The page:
England won the Six Nations and Autumn Nations Cup in 2020, but were criticised by some for their kick-dominated approach. But according to attack coach Simon Amor, the team are evolving how they play
By Marc Bazeley
Last Updated: 05/02/21 5:49pm
Boring – it is a word which has been used in some quarters to describe the perceived malaise affecting international rugby at present, and a word which has been used particularly to describe England’s approach.
Despite England winning both the Six Nations and the Autumn Nations Cup last year, the critics rounded on their kick-dominated, defence-orientated approach and little was done to appease those as they stuttered to an extra-time victory over France in the final of the latter.
Those concerned voices have not relented since and among the most recent has been experienced coach Nick Mallett – at one time linked with the England head coach job – who lamented the approach in the Northern Hemisphere and his homeland of South Africa.
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“At the moment, certainly within South Africa and Europe, the team that plays without the ball generally wins the game – and surely that wasn’t the point when William Webb Ellis picked up the ball,” Mallett told The Rugby Paper.
“The aim was to run and pass, not kick it all the time, or else he’d have carried on playing soccer.”
Statistics compiled by QBE Insurance for their Risk & Reward Index seem to back up the approach Eddie Jones has employed with England in the past 12 months, noting how the side compiled the highest number of kicks in play and kicking metres during last year’s Six Nations triumph.
That in turn led to more entries into the opposition 22 – another statistical category they came out on top in – and more scoring opportunities, as well as leading the team having a low error rate. However, it is not a style which is always the easiest on the eye.
The strength of the defences creates opportunities in the backfield for kicking, but actually by kicking you can manipulate the defence and therefore get opportunities to run.
Part of this trend towards more kicking and preferring to play without the ball across the board has been ascribed to defences in rugby union being stronger than ever before, although England attack coach Simon Amor sees that as an opportunity.
Indeed, he believes it creates plenty of chances for them to exploit and utilise a more attacking approach on the back of the kicking threat provided by Owen Farrell, who starts at fly-half for Saturday’s Six Nations opener against Scotland, and centre Henry Slade.
“This is the beauty of the game right now,” Amor said ahead of the Calcutta Cup showdown. “The strength of the defences creates opportunities in the backfield for kicking, but actually by kicking you can manipulate the defence and therefore get opportunities to run.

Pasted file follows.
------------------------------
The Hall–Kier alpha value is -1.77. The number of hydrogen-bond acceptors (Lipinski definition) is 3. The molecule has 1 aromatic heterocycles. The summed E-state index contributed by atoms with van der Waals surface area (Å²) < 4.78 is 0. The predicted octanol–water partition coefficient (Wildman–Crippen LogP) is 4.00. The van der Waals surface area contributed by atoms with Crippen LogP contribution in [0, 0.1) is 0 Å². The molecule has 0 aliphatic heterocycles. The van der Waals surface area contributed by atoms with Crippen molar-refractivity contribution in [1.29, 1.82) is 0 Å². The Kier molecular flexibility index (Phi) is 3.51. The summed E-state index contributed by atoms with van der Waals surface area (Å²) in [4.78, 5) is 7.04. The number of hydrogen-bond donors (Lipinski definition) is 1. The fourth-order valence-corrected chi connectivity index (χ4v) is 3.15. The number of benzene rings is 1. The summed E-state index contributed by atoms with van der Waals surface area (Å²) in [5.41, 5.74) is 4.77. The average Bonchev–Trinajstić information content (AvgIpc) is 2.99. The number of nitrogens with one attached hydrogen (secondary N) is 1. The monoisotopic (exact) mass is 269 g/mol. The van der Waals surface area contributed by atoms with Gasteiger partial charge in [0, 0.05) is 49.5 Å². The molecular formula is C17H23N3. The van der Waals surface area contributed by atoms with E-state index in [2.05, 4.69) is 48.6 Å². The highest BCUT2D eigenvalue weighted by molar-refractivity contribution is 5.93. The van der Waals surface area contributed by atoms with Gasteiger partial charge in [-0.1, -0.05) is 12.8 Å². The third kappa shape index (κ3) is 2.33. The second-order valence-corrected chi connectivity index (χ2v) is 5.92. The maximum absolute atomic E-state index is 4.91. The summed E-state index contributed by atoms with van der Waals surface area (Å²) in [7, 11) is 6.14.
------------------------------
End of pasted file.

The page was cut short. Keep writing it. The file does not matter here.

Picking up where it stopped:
“What’s key is how we keep on educating our players about making those good decisions at the time, rather than being prescriptive about one or the other.
“That’s what we’re doing, slowly getting better at that. The combinations are working well, the communication is working better, so effectively becoming which has a real attacking threat through its running, passing and attacking game.”
Amor is particularly enthusiastic about “triple threat” player Slade, highlighting the Exeter Chiefs man’s strengths at running, passing and kicking, which England hope will be complemented by the power game of Ollie Lawrence in the midfield when they face Scotland at Twickenham.
At scrum-half, Ben Youngs provides a different challenge for opponents with his box kicks – the over-use of which by teams in the modern game is another of Mallett’s bugbears – but Scotland have their own kicking threats to be wary of, not least of all the jack-in-the-box Finn Russell at No 10.
“Ultimately, it’s about us creating space, then once we’ve created space how effective can we be at exploiting that?” Amor said.
“Is it either through creating space in the backfield…or if we create spaces on the edges or in the middle, how are we exploiting that?
“We’re highly aware of the threats they (Scotland) pose with their varied kicking game…but it’s still about focusing on ourselves and how we can be the very best we can be.”
Given that rain is forecast for Twickenham around the time of the match, which kicks off at 4.45pm, then it may not be much of a day for throwing the ball like a Barbarians game at any rate.
But Amor, a former scrum-half who honed his coaching skills with over a decade coaching England’s women’s and then men’s sevens teams prior to joining Jones’ staff last year, wants to see the hosts progress towards becoming a more rounded attacking threat.
It’s about understanding where the opportunities are and then really having the mindset to take them.
That has been one of the areas of focus for the squad in training as they built towards the Six Nations and the 41-year-old is impressed with how the players have taken the coaching staff’s messages on board.
“It’s about understanding where the opportunities are and then really having the mindset to take them,” Amor said.
“Now, of course, we’ve got to balance our running game, passing game and kicking game, and the importance of defence.
“But then it’s being clear about what the opportunities are and how do we exploit them, and we’ve worked hard on that this week in training.”